Dave shows the ||= operator in action: once it has been invoked on the first line, x contains a 'non-falsy' value and the second line does nothing. –  seph Dec 14 '11 at 15:01
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-1. This is wrong. a ||= b is much more like a || a = b than a = a || b, although it is in fact not equivalent to either one of those. –  Jörg W Mittag Dec 14 '11 at 16:42
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the ||= operator checks first, if your value car is already set. If car returns nil, it will assign the first value on the right side which doesn't return nil or false.

So, given your example from above, if you assign a value to car like

car = "BMW"

and you execute you code-snippet, the value of car will still be "BMW";

If method_1 returns (for instance) the String "Value from Method 1" and car is nil or false, then car this String will be assigned to car

car = nil
car ||= (method_1 || method_2)
car # => "Value from Method 1"

If method_1 also returns nil/false, it will check for the value in method_2, and so forth, until it gets some sort of true-value

The difference to your second code-snippet is, that in case of ||= the variable car will be evaluated first, and set if it returns nil or false.

If you use =only, no evaluation will happen and car will be set to the first value on the right that doesn't return nil or false.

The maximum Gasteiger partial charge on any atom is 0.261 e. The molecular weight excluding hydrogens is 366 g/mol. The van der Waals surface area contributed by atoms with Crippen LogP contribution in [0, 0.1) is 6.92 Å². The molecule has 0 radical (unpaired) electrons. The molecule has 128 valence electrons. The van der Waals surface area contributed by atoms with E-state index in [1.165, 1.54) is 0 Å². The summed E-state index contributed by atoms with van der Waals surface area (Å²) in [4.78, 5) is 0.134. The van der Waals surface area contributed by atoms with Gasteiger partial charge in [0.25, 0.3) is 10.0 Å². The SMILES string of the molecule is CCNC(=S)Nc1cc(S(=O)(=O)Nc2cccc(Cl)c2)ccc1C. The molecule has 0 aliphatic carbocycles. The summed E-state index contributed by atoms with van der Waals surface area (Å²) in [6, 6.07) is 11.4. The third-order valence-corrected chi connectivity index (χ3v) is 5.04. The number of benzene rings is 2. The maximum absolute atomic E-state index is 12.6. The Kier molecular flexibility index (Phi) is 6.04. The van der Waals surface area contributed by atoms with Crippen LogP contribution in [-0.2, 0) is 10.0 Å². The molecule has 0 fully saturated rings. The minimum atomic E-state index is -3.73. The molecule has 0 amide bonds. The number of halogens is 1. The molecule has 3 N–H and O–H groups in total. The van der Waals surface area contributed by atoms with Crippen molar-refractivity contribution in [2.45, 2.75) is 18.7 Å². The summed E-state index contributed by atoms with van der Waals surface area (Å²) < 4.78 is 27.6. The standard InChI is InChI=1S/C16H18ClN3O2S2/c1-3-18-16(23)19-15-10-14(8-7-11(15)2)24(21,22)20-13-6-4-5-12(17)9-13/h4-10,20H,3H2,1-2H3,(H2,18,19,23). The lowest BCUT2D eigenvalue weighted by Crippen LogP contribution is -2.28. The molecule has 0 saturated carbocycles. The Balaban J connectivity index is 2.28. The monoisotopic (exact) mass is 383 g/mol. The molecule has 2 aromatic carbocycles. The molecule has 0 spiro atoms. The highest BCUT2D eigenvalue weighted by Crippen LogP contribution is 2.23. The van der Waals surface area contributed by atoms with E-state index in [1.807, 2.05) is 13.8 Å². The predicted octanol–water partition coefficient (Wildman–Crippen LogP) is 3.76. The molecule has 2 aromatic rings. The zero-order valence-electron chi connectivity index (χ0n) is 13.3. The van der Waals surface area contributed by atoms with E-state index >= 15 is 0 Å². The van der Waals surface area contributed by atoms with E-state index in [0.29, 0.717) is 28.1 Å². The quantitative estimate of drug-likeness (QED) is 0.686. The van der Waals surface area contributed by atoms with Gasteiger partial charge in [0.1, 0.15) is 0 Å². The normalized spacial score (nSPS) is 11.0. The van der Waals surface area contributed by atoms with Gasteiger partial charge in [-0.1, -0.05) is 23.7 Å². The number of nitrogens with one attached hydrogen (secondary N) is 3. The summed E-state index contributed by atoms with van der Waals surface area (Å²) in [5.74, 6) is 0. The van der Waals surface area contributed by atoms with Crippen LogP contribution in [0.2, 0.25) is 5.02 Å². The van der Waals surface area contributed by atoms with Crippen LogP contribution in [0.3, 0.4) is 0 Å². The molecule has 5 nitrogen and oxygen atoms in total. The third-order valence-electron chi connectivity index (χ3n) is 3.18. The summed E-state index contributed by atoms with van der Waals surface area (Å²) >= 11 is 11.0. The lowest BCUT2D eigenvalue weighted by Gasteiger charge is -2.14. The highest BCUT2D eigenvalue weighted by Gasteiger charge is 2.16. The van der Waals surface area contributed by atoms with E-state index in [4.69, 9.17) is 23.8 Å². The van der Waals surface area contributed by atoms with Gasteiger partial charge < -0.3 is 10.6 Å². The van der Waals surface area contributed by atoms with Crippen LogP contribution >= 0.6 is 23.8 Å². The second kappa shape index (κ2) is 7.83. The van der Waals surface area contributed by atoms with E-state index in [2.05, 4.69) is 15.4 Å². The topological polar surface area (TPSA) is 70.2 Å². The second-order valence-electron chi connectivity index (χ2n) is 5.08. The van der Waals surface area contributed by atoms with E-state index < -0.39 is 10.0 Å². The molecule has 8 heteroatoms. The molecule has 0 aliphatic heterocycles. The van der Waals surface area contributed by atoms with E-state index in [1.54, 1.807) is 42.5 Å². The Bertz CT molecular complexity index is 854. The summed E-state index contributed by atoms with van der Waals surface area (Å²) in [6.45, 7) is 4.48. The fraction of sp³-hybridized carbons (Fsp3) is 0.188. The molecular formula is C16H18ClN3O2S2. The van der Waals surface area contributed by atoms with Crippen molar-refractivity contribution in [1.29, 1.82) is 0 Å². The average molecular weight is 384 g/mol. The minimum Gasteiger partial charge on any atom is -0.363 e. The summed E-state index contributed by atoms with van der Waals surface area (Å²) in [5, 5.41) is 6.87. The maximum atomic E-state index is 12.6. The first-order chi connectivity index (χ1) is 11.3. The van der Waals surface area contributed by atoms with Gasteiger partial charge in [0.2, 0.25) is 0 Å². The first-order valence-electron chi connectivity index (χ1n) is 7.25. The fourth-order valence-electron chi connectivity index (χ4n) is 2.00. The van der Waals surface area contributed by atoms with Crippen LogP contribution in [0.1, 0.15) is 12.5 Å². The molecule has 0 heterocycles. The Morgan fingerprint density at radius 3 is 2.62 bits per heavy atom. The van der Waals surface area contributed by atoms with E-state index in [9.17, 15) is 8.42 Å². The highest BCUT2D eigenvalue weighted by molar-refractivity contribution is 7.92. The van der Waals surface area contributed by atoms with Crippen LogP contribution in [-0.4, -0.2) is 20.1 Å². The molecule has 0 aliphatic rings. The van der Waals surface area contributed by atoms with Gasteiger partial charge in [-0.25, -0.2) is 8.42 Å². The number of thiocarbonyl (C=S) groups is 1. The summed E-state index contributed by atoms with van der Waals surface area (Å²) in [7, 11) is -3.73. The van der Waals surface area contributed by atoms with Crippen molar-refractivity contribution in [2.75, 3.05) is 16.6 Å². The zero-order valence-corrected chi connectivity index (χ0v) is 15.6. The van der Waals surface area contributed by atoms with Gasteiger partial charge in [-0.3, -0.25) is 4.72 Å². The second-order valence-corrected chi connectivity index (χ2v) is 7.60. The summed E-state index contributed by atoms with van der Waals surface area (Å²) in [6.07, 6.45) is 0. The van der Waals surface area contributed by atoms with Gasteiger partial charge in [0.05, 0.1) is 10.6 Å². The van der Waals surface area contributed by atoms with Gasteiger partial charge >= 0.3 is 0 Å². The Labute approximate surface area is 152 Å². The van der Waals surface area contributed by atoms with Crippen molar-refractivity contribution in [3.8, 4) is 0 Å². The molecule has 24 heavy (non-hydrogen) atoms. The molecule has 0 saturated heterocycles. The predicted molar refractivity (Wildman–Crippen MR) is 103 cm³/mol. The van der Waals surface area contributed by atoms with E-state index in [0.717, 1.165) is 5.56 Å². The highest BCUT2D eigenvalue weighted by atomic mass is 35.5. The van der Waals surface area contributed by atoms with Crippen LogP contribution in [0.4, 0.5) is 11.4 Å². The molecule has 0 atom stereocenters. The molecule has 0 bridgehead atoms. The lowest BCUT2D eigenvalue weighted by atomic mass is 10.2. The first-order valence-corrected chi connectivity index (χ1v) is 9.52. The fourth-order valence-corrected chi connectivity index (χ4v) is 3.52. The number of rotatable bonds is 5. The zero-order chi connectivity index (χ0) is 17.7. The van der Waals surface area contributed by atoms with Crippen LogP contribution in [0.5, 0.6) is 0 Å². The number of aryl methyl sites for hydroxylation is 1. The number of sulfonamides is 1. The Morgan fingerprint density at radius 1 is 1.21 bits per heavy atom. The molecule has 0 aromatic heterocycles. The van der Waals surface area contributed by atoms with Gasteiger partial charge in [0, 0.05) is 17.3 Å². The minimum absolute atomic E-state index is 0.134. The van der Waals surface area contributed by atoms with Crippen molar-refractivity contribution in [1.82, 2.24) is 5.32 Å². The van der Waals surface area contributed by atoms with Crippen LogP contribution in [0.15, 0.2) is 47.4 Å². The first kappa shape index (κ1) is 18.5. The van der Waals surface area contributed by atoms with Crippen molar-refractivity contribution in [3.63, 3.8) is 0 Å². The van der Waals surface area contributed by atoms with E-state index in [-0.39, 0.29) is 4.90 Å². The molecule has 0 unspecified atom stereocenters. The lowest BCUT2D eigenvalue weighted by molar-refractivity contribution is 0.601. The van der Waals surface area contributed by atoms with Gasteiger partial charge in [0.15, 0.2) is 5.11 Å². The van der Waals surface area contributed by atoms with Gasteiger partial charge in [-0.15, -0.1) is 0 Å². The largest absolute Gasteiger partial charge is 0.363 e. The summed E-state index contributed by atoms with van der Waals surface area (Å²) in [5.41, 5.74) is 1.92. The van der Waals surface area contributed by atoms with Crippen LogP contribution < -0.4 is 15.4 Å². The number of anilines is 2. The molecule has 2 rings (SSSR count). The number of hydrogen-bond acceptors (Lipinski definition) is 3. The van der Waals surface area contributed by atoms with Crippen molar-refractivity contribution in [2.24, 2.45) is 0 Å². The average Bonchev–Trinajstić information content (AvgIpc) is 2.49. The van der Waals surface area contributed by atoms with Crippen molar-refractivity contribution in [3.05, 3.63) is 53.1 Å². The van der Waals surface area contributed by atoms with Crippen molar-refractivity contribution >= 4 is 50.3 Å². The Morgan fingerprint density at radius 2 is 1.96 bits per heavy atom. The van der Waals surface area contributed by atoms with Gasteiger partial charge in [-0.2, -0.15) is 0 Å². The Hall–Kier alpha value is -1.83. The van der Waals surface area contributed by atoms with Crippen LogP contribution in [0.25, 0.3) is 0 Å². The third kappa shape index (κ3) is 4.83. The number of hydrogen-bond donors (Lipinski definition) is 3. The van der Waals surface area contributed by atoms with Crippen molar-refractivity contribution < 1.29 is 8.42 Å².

-- UPDATE --

To answer your update question, the value on the right side will be evaluated from left to right, so the first one that doesn't return nil or false will be assigned.

car = nil
# method_1 => "nil"
# method_2 => "false"
# method_3 => "value method 3"
# method_4 => "I won't be called"

car ||= (method_1 || method_2 || method_3 || method_4)
# => "value method 3"
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Hi, your answer is also exllent. I upvoted yours. Thank you! –  Leem.fin Dec 14 '11 at 15:10
    
thanks, and cheers :-) –  klaffenboeck Dec 14 '11 at 15:11
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car ||= (method_1 || method_2 || method_3 || method_4)  

car will retain its value after this statement is run, if car initially is not nil.

If car was nil before this statement, the first non nil value to return from method_1, method_2, ... will be assigned to car.


car = method_1 || method_2 || method_3 || method_4

In this case, car will be re-assigned the first non nil value to return out of the methods even if car already has a non nil value before this statement ran

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car ||= (method_1 || method_2)

is equal to

car = car || (method_1 || method_2)

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-1. This is wrong. a ||= b is much more like a || a = b than a = a || b, although it is in fact not equivalent to either one of those. –  Jörg W Mittag Dec 14 '11 at 16:41
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in short it's equal to:

car = car || method_1 || method_2

in more details, it's a bit more complex:

car = (defined?(car) && car) || (method_1 || method_2)

in any case, what comes after the ||= will only be executed if car:

  • is not yet defined
  • is false
  • is nil
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answer to update:

method_2 gets assigned since it is the first non-false, non-nil value in the list.